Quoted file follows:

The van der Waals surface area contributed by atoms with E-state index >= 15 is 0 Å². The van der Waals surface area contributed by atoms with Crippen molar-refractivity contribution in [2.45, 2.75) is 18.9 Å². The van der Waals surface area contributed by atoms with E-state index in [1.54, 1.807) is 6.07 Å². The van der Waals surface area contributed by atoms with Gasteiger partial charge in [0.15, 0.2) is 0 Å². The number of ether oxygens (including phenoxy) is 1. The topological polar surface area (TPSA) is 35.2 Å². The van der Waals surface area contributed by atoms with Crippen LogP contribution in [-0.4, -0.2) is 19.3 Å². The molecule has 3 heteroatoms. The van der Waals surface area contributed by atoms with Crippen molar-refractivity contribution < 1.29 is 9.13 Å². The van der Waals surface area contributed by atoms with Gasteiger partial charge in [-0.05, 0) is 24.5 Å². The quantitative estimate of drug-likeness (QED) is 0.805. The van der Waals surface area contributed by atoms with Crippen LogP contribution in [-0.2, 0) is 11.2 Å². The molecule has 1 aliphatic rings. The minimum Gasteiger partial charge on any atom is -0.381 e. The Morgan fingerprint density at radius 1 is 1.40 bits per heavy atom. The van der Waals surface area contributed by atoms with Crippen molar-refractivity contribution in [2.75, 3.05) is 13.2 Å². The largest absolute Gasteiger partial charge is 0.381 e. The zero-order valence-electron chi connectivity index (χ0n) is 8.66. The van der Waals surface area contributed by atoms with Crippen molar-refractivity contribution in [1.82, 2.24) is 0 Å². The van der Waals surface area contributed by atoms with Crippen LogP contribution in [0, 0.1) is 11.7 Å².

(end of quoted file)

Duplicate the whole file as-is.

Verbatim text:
The van der Waals surface area contributed by atoms with E-state index >= 15 is 0 Å². The van der Waals surface area contributed by atoms with Crippen molar-refractivity contribution in [2.45, 2.75) is 18.9 Å². The van der Waals surface area contributed by atoms with E-state index in [1.54, 1.807) is 6.07 Å². The van der Waals surface area contributed by atoms with Gasteiger partial charge in [0.15, 0.2) is 0 Å². The number of ether oxygens (including phenoxy) is 1. The topological polar surface area (TPSA) is 35.2 Å². The van der Waals surface area contributed by atoms with Crippen LogP contribution in [-0.4, -0.2) is 19.3 Å². The molecule has 3 heteroatoms. The van der Waals surface area contributed by atoms with Crippen molar-refractivity contribution < 1.29 is 9.13 Å². The van der Waals surface area contributed by atoms with Gasteiger partial charge in [-0.05, 0) is 24.5 Å². The quantitative estimate of drug-likeness (QED) is 0.805. The van der Waals surface area contributed by atoms with Crippen LogP contribution in [-0.2, 0) is 11.2 Å². The molecule has 1 aliphatic rings. The minimum Gasteiger partial charge on any atom is -0.381 e. The Morgan fingerprint density at radius 1 is 1.40 bits per heavy atom. The van der Waals surface area contributed by atoms with Crippen molar-refractivity contribution in [2.75, 3.05) is 13.2 Å². The largest absolute Gasteiger partial charge is 0.381 e. The zero-order valence-electron chi connectivity index (χ0n) is 8.66. The van der Waals surface area contributed by atoms with Crippen molar-refractivity contribution in [1.82, 2.24) is 0 Å². The van der Waals surface area contributed by atoms with Crippen LogP contribution in [0, 0.1) is 11.7 Å².